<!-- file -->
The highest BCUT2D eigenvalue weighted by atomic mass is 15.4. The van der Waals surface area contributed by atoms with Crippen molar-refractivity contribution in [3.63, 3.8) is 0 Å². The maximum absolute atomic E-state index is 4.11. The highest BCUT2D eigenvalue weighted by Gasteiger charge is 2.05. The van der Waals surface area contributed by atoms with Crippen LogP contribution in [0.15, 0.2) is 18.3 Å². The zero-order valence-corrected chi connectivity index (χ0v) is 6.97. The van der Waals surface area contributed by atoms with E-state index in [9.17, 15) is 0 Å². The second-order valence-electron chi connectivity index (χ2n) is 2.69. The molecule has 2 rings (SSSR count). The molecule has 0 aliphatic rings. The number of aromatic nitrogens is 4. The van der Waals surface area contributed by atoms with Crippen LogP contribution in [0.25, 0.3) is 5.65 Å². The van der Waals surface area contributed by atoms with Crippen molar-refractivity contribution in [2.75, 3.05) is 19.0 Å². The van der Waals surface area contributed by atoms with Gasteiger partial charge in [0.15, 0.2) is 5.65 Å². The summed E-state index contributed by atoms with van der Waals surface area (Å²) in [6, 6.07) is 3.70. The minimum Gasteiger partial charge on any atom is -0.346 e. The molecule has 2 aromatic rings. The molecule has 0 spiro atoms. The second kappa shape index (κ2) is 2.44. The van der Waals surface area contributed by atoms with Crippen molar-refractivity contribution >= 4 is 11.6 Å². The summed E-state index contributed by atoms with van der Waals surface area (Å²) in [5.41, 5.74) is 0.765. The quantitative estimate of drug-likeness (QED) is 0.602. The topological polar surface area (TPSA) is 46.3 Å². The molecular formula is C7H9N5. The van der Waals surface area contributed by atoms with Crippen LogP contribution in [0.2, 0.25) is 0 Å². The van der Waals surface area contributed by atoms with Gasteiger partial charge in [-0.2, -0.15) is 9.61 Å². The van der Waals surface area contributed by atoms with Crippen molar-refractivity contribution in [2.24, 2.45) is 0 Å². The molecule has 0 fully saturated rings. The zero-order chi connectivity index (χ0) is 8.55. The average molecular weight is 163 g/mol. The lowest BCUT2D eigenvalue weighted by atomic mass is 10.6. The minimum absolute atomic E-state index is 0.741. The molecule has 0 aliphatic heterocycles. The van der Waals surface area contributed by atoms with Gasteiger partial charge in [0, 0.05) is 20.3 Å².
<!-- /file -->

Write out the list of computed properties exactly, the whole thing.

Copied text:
The highest BCUT2D eigenvalue weighted by atomic mass is 15.4. The van der Waals surface area contributed by atoms with Crippen molar-refractivity contribution in [3.63, 3.8) is 0 Å². The maximum absolute atomic E-state index is 4.11. The highest BCUT2D eigenvalue weighted by Gasteiger charge is 2.05. The van der Waals surface area contributed by atoms with Crippen LogP contribution in [0.15, 0.2) is 18.3 Å². The zero-order valence-corrected chi connectivity index (χ0v) is 6.97. The van der Waals surface area contributed by atoms with E-state index in [9.17, 15) is 0 Å². The second-order valence-electron chi connectivity index (χ2n) is 2.69. The molecule has 2 rings (SSSR count). The molecule has 0 aliphatic rings. The number of aromatic nitrogens is 4. The van der Waals surface area contributed by atoms with Crippen LogP contribution in [0.25, 0.3) is 5.65 Å². The van der Waals surface area contributed by atoms with Crippen molar-refractivity contribution in [2.75, 3.05) is 19.0 Å². The van der Waals surface area contributed by atoms with Gasteiger partial charge in [0.15, 0.2) is 5.65 Å². The summed E-state index contributed by atoms with van der Waals surface area (Å²) in [6, 6.07) is 3.70. The minimum Gasteiger partial charge on any atom is -0.346 e. The molecule has 2 aromatic rings. The molecule has 0 spiro atoms. The second kappa shape index (κ2) is 2.44. The van der Waals surface area contributed by atoms with Crippen molar-refractivity contribution >= 4 is 11.6 Å². The summed E-state index contributed by atoms with van der Waals surface area (Å²) in [5.41, 5.74) is 0.765. The quantitative estimate of drug-likeness (QED) is 0.602. The topological polar surface area (TPSA) is 46.3 Å². The molecular formula is C7H9N5. The van der Waals surface area contributed by atoms with Crippen LogP contribution in [0.2, 0.25) is 0 Å². The van der Waals surface area contributed by atoms with Gasteiger partial charge in [-0.2, -0.15) is 9.61 Å². The van der Waals surface area contributed by atoms with Crippen molar-refractivity contribution in [2.24, 2.45) is 0 Å². The molecule has 0 fully saturated rings. The zero-order chi connectivity index (χ0) is 8.55. The average molecular weight is 163 g/mol. The lowest BCUT2D eigenvalue weighted by atomic mass is 10.6. The minimum absolute atomic E-state index is 0.741. The molecule has 0 aliphatic heterocycles. The van der Waals surface area contributed by atoms with Gasteiger partial charge in [0, 0.05) is 20.3 Å².